ETF Education Center

ETF Basics

An exchange traded fund (ETF) is an investment fund that is priced and traded on an exchange throughout the day just like a stock. ETFs hold a basket of securities (stocks, commodities, or bonds), and most track an index. ETFs offer a multitude of potential benefits, including:

  • Transparency: most ETFs report exact holdings daily, so investors can verify that the ETF is closely tracking its benchmark.
  • Intra-Day Trading: Like stocks, ETFs trade throughout the day, so their price fluctuates with market supply and demand.
  • Lower Cost: Because ETFs do not have minimums, front-end loads, or redemption fees, they can offer significant cost savings.
  • Diversification: ETFs are designed to track market indexes that may contain hundreds or thousands of securities.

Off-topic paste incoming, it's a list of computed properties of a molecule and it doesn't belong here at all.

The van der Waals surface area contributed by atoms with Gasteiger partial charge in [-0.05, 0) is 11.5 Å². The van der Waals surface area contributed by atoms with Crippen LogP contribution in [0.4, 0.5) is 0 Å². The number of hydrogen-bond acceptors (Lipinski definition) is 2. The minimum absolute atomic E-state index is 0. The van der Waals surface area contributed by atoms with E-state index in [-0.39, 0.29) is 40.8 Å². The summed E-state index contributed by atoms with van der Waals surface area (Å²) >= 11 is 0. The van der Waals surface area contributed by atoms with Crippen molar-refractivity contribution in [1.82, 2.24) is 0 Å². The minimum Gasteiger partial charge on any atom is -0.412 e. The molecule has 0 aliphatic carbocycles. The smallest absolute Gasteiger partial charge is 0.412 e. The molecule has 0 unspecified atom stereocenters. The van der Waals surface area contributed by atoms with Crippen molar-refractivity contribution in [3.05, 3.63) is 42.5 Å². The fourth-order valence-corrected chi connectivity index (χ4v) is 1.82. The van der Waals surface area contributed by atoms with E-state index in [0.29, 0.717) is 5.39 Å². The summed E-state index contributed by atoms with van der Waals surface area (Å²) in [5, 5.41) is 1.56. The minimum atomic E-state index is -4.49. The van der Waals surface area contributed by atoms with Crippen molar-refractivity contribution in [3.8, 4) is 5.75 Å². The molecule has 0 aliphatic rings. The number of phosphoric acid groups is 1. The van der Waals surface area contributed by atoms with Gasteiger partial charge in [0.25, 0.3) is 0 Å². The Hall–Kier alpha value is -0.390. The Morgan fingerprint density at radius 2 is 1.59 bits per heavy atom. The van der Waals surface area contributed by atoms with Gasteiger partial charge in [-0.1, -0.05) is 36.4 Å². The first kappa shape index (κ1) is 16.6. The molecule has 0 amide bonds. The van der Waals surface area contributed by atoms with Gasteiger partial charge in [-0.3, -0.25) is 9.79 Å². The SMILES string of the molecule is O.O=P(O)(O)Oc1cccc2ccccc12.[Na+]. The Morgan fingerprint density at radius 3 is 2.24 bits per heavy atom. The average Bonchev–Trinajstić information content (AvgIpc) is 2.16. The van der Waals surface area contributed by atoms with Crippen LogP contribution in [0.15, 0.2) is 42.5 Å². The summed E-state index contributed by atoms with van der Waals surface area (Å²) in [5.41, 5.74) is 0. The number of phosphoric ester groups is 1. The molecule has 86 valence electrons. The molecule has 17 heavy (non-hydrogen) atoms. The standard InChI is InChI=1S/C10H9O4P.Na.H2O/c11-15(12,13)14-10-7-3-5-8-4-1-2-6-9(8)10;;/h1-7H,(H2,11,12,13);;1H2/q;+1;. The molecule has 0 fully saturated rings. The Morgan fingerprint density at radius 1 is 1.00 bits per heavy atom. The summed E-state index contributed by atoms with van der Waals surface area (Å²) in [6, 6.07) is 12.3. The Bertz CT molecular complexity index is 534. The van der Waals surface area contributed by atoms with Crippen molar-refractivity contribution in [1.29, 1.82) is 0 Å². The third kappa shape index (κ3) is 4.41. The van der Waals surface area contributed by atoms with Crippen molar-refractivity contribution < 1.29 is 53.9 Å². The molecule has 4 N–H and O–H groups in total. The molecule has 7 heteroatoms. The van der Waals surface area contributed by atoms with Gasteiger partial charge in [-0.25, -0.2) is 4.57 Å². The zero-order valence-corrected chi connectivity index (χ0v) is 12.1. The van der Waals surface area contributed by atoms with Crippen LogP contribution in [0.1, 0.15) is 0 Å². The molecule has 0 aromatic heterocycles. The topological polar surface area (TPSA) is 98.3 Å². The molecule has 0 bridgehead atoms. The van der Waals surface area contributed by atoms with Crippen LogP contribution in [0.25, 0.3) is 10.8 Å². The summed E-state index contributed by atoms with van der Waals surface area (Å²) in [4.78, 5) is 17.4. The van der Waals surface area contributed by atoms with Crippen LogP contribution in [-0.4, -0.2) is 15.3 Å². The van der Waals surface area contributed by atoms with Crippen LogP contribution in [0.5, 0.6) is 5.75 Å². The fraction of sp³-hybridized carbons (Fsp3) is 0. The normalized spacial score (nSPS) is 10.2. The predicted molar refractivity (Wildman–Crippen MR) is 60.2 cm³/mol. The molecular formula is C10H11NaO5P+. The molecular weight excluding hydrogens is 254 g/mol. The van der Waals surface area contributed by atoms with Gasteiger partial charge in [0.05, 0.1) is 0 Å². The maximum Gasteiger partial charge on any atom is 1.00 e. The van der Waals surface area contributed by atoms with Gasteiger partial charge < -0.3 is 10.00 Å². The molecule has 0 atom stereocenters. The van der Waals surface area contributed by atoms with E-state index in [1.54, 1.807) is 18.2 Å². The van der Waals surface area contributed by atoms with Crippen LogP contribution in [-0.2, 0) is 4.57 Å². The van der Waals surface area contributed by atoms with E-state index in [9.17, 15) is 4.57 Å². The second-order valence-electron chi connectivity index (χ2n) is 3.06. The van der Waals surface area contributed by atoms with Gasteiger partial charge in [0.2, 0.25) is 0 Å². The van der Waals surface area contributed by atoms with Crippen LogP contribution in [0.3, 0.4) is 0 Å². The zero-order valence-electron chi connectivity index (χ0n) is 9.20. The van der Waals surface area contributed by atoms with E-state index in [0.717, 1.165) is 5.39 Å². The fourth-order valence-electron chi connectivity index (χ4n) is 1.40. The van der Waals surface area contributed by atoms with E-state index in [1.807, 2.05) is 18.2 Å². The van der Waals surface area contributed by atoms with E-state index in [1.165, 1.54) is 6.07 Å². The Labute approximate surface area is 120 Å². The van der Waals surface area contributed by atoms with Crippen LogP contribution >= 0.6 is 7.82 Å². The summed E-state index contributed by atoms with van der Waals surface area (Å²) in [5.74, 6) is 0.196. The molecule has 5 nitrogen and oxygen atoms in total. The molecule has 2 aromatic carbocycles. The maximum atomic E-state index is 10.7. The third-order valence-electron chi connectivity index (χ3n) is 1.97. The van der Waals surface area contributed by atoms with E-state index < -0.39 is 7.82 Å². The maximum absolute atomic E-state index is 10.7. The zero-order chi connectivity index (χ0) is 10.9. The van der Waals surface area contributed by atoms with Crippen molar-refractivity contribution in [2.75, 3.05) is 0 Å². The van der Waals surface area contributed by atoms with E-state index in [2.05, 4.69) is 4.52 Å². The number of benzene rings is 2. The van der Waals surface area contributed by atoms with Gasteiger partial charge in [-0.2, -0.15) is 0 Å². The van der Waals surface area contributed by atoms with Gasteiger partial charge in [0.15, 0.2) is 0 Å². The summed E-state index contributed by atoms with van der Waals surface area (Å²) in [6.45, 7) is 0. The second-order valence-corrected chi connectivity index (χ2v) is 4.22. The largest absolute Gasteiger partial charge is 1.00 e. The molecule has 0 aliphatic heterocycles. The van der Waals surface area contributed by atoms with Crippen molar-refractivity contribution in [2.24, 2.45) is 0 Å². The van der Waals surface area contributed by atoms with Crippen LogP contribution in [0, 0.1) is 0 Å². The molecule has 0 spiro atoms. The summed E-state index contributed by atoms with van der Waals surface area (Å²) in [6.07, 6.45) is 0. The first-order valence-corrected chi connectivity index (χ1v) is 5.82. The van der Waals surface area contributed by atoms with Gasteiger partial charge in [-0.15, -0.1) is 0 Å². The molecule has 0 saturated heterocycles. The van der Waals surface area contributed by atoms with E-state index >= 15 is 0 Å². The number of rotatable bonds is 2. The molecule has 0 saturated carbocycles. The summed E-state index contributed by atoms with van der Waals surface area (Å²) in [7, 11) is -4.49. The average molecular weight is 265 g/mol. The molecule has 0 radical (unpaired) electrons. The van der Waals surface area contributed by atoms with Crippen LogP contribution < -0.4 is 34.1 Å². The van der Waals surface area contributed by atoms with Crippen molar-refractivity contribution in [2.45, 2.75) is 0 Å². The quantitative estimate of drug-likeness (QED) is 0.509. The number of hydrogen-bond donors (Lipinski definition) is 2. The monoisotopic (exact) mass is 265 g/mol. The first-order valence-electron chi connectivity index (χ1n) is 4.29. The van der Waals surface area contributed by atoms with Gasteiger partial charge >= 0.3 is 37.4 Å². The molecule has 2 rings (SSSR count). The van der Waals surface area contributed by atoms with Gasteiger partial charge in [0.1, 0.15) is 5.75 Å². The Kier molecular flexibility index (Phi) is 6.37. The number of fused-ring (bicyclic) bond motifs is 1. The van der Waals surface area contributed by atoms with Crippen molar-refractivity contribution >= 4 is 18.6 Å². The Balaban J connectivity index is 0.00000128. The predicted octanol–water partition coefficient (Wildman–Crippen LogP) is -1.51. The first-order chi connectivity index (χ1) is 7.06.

• Stable Market & Risk Exposure: ETFs can provide much more stable market exposure than mutual funds, allowing CLS to minimize style drift.
  • Tax Efficiency: ETFs typically distribute fewer capital gains to shareholders than traditional mutual funds.

Advanced ETF Topics

Smart Beta ETFs

Smart beta ETFs are ETFs whose holdings aim to intentionally diverge from a broad market cap weighted index. Smart beta ETFs mimic commonly known investment strategies or risk factors pursued by institutional active managers. They offer a set of institutional-quality tools for managing Risk-Budgeted portfolios.

Factors & Factor Based Investing

Factor based investing is an important subset of the smart beta universe. Factors are broad, persistent drivers of returns (and risks). For example, the seven we tend to emphasize the most in our investment decision-making at CLS are: value, momentum, quality, minimum volatility, size, credit, and duration. You can read more about factor based investing in our white paper.